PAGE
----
Regardless of the risks associated with performing surgery, at least four clay tablets have survived that describe a specific surgical procedure. Unfortunately, one of the four tablets is too fragmentary to be deciphered. Of the remaining three, one seems to describe a procedure in which the asu cuts into the chest of the patient in order to drain pus from the pleura. The other two surgical texts belong to the collection of tablets entitled "Prescriptions for Diseases of the Head." One of these texts mentions the knife of the asu scraping the skull of the patient. The final surgical tablet mentions the postoperative care of a surgical wound. This tablet recommends the application of a dressing consisting mainly of sesame oil, which acted as an anti-bacterial agent.
Another important consideration for the study of ancient Mesopotamian medicine is the identification of the various drugs mentioned in the tablets. Unfortunately, many of these drugs are difficult or impossible to identify with any degree of certainty. Often the asu used metaphorical names for common drugs, such as "lion's fat" (much as we use the terms "tiger lilly" or "baby's breath"). Of the drugs that have been identified, most were plant extracts, resins, or spices. Many of the plants incorporated into the asu medicinal repertoire had antibiotic properties, while several resins and many spices have some antiseptic value, and would mask the smell of a malodorous wound. Beyond these benefits, it is important to keep in mind that both the pharmaceuticals and the actions of the ancient physicians must have carried a strong placebo effect. Patients undoubtedly believed that the doctors were capable of healing them. Therefore, at the very least, visiting the doctor psychologically reinforced the notion of health and wellness.
Beyond the role of the ashipu and the asu, there were other means of procuring health care in ancient Mesopotamia. One of these alternative sources was the Temple of Gula. Gula, often envisioned in canine form, was one of the more significant gods of healing. While excavations of temples dedicated to Gula have not revealed signs that patients were housed at the temple while they were treated (as was the case with the later temples of Asclepius in Greece), these temples may have been sites for the diagnosis of illness. In his book Illness and Health Care in the Ancient Near East: the Role of the Temple in Greece, Mesopotamia, and Israel, Hector Avalos states that not only were the temples of Gula sites for the diagnosis of illness (Gula was consulted as to which god was responsible for a given illness), but that these temples were also libraries that held many useful medical texts.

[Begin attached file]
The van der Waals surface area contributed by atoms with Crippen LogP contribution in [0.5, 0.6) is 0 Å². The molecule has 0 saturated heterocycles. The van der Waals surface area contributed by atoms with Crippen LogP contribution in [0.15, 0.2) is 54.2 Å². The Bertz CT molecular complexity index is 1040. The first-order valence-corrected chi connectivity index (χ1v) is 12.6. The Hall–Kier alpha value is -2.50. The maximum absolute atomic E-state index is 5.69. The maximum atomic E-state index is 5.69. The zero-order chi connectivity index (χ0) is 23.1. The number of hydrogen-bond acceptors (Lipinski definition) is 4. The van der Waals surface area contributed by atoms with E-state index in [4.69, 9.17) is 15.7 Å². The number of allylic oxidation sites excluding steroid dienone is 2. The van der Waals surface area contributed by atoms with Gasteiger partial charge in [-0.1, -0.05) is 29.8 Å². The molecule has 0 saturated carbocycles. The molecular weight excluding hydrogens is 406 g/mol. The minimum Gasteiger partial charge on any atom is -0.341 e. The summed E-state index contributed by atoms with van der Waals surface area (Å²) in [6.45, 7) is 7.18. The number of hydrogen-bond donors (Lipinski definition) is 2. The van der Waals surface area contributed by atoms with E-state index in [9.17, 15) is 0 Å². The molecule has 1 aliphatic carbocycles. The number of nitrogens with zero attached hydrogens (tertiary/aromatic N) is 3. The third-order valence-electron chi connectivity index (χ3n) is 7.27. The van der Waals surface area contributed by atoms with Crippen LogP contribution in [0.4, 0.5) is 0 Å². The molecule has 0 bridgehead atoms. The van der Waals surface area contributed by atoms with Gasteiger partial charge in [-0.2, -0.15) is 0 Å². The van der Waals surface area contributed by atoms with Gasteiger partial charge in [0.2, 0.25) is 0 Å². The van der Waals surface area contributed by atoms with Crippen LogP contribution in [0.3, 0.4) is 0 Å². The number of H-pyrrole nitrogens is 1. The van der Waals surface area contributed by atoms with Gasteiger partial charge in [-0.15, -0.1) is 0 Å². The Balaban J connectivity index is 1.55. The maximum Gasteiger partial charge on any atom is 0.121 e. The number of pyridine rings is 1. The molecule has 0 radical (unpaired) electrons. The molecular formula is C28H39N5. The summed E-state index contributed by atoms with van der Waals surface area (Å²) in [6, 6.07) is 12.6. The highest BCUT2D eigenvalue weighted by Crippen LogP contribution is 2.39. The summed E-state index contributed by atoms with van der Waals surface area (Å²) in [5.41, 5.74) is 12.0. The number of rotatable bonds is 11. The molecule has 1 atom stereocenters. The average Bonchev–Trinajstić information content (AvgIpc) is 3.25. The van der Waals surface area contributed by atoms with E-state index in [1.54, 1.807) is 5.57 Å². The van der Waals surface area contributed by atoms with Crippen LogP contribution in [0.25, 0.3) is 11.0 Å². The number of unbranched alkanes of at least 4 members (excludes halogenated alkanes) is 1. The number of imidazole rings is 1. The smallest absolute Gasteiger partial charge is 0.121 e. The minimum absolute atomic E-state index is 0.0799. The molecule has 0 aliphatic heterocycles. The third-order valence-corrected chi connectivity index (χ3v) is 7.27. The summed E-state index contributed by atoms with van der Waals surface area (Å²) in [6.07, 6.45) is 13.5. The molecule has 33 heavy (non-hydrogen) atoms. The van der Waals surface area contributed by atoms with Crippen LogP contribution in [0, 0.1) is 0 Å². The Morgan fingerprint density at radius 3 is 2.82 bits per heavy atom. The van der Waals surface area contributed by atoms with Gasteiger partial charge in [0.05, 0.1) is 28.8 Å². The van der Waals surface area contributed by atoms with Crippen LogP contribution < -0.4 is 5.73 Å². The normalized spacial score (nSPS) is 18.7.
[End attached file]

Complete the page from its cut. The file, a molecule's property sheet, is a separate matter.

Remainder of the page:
The primary center for health care was the home, as it was when the ashipu or asu were employed. The majority of health care was provided at the patient's own house, with the family acting as care givers in whatever capacity their lay knowledge afforded them. Outside of the home, other important sites for religious healing were nearby rivers. The Mesopotamian believed that the rivers had the power to care away evil substances and forces that were causing the illness. Sometimes a small hut was set up for the afflicted person either near the home or the river to aid in the families centralization of home health care.
Whether or not ancient Mesopotamian medicine passed on a legacy that ultimately influenced the doctors of subsequent civilizations is a question that will never be complete answered. While many of the basic tenants of medicine, such as bandaging and the collection of medical texts, began in Mesopotamia, other cultures may have developed these practices independently. Even in Mesopotamia itself, many of the ancient techniques became extinct after surviving for thousands of years. It was Egyptian medicine that seems to have had the most influence on the later development of medicine, through the medium of the Greeks.
Hector Avalos, Illness and Health Care in the Ancient Near East: the Role of the Temple in Greece, Mesopotamia, and Israel
M.Stol, Epilepsy in Babylonia (1993) JoAnn Scurlock, "Witchcraft and Magic in the Ancient Nar East and the Bible," in Encyclopedia of Women and World Religion
JoAnn Scurlock, "Physician, Exorcist, Conjurer, Magician: A Tale of Two Healing Professionals," Papers of the 1995 Mesopotamian Magic Conference (forthcoming)
Mary Coleman and JoAnn Scurlock, "Viral Hemorrhagic Fevers in Ancient Mesopotamia," Journal of Tropical Medicine (forthcoming)
Journal des Médecines Cunéiformes http://www.oriental.cam.ac.uk/jmc